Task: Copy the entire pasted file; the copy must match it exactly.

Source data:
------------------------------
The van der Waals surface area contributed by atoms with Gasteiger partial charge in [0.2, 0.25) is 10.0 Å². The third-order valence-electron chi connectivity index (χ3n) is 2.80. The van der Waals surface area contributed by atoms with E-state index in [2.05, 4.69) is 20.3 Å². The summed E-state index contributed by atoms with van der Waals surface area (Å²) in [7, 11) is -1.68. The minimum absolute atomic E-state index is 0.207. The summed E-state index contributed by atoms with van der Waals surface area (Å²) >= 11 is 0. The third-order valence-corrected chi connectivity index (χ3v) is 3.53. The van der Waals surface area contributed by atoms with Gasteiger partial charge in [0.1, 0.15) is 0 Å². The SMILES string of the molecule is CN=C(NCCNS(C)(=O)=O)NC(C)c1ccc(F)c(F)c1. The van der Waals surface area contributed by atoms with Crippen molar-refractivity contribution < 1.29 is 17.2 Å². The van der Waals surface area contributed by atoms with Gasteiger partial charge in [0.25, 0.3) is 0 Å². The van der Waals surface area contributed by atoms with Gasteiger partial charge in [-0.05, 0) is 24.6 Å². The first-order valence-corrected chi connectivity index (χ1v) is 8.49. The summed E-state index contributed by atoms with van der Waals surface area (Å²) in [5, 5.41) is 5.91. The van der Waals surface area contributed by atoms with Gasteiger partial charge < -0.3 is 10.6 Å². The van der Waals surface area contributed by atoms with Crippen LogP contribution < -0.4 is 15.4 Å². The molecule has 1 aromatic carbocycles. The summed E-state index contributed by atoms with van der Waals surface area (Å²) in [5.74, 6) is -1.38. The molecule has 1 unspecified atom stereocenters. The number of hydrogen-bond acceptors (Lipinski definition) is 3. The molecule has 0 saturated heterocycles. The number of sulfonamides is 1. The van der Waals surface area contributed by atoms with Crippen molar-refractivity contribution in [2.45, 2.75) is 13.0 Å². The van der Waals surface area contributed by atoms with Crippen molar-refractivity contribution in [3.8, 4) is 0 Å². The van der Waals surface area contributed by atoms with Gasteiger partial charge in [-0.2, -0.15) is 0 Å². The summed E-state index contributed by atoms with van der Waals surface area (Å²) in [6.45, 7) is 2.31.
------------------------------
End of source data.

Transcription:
The van der Waals surface area contributed by atoms with Gasteiger partial charge in [0.2, 0.25) is 10.0 Å². The third-order valence-electron chi connectivity index (χ3n) is 2.80. The van der Waals surface area contributed by atoms with E-state index in [2.05, 4.69) is 20.3 Å². The summed E-state index contributed by atoms with van der Waals surface area (Å²) in [7, 11) is -1.68. The minimum absolute atomic E-state index is 0.207. The summed E-state index contributed by atoms with van der Waals surface area (Å²) >= 11 is 0. The third-order valence-corrected chi connectivity index (χ3v) is 3.53. The van der Waals surface area contributed by atoms with Gasteiger partial charge in [0.1, 0.15) is 0 Å². The SMILES string of the molecule is CN=C(NCCNS(C)(=O)=O)NC(C)c1ccc(F)c(F)c1. The van der Waals surface area contributed by atoms with Crippen molar-refractivity contribution < 1.29 is 17.2 Å². The van der Waals surface area contributed by atoms with Gasteiger partial charge in [0.25, 0.3) is 0 Å². The van der Waals surface area contributed by atoms with Gasteiger partial charge in [-0.05, 0) is 24.6 Å². The first-order valence-corrected chi connectivity index (χ1v) is 8.49. The summed E-state index contributed by atoms with van der Waals surface area (Å²) in [5, 5.41) is 5.91. The van der Waals surface area contributed by atoms with Gasteiger partial charge < -0.3 is 10.6 Å². The van der Waals surface area contributed by atoms with Crippen LogP contribution < -0.4 is 15.4 Å². The molecule has 1 aromatic carbocycles. The summed E-state index contributed by atoms with van der Waals surface area (Å²) in [5.74, 6) is -1.38. The molecule has 1 unspecified atom stereocenters. The number of hydrogen-bond acceptors (Lipinski definition) is 3. The molecule has 0 saturated heterocycles. The number of sulfonamides is 1. The van der Waals surface area contributed by atoms with Crippen molar-refractivity contribution in [2.45, 2.75) is 13.0 Å². The van der Waals surface area contributed by atoms with Crippen molar-refractivity contribution in [3.8, 4) is 0 Å². The van der Waals surface area contributed by atoms with Gasteiger partial charge in [-0.2, -0.15) is 0 Å². The summed E-state index contributed by atoms with van der Waals surface area (Å²) in [6.45, 7) is 2.31.